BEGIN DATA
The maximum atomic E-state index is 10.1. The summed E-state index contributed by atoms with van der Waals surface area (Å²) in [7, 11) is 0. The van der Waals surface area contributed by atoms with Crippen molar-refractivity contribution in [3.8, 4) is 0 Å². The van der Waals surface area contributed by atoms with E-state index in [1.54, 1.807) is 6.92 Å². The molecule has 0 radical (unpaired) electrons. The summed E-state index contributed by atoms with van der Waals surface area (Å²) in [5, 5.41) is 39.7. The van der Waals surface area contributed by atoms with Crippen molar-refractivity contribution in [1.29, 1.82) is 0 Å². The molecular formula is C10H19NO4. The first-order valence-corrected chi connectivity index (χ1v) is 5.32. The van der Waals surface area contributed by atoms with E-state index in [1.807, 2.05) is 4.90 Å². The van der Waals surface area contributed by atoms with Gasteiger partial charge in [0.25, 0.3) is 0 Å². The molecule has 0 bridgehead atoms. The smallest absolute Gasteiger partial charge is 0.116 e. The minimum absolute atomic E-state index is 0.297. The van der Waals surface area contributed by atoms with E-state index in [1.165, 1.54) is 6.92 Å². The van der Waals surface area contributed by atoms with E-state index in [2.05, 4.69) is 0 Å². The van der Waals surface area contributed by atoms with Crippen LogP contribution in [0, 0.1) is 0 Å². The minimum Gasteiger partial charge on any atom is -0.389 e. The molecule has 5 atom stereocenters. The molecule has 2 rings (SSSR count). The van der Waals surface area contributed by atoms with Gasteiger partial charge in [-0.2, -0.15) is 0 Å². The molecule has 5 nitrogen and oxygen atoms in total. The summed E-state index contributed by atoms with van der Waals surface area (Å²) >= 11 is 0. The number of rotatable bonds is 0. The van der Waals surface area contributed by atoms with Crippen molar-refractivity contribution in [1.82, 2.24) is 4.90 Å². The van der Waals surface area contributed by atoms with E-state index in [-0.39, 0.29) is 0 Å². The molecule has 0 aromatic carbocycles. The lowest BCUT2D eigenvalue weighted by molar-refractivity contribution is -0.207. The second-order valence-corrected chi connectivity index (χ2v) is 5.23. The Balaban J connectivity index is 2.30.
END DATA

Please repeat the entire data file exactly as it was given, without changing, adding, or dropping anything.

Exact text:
The maximum atomic E-state index is 10.1. The summed E-state index contributed by atoms with van der Waals surface area (Å²) in [7, 11) is 0. The van der Waals surface area contributed by atoms with Crippen molar-refractivity contribution in [3.8, 4) is 0 Å². The van der Waals surface area contributed by atoms with E-state index in [1.54, 1.807) is 6.92 Å². The molecule has 0 radical (unpaired) electrons. The summed E-state index contributed by atoms with van der Waals surface area (Å²) in [5, 5.41) is 39.7. The van der Waals surface area contributed by atoms with Crippen molar-refractivity contribution in [1.29, 1.82) is 0 Å². The molecular formula is C10H19NO4. The first-order valence-corrected chi connectivity index (χ1v) is 5.32. The van der Waals surface area contributed by atoms with E-state index in [1.807, 2.05) is 4.90 Å². The van der Waals surface area contributed by atoms with Gasteiger partial charge in [0.25, 0.3) is 0 Å². The molecule has 0 bridgehead atoms. The smallest absolute Gasteiger partial charge is 0.116 e. The minimum absolute atomic E-state index is 0.297. The van der Waals surface area contributed by atoms with E-state index in [1.165, 1.54) is 6.92 Å². The van der Waals surface area contributed by atoms with E-state index in [2.05, 4.69) is 0 Å². The van der Waals surface area contributed by atoms with Crippen LogP contribution in [0, 0.1) is 0 Å². The minimum Gasteiger partial charge on any atom is -0.389 e. The molecule has 5 atom stereocenters. The molecule has 2 rings (SSSR count). The van der Waals surface area contributed by atoms with Gasteiger partial charge in [-0.2, -0.15) is 0 Å². The molecule has 5 nitrogen and oxygen atoms in total. The summed E-state index contributed by atoms with van der Waals surface area (Å²) >= 11 is 0. The number of rotatable bonds is 0. The van der Waals surface area contributed by atoms with Crippen molar-refractivity contribution in [1.82, 2.24) is 4.90 Å². The van der Waals surface area contributed by atoms with E-state index in [-0.39, 0.29) is 0 Å². The molecule has 0 aromatic carbocycles. The lowest BCUT2D eigenvalue weighted by molar-refractivity contribution is -0.207. The second-order valence-corrected chi connectivity index (χ2v) is 5.23. The Balaban J connectivity index is 2.30.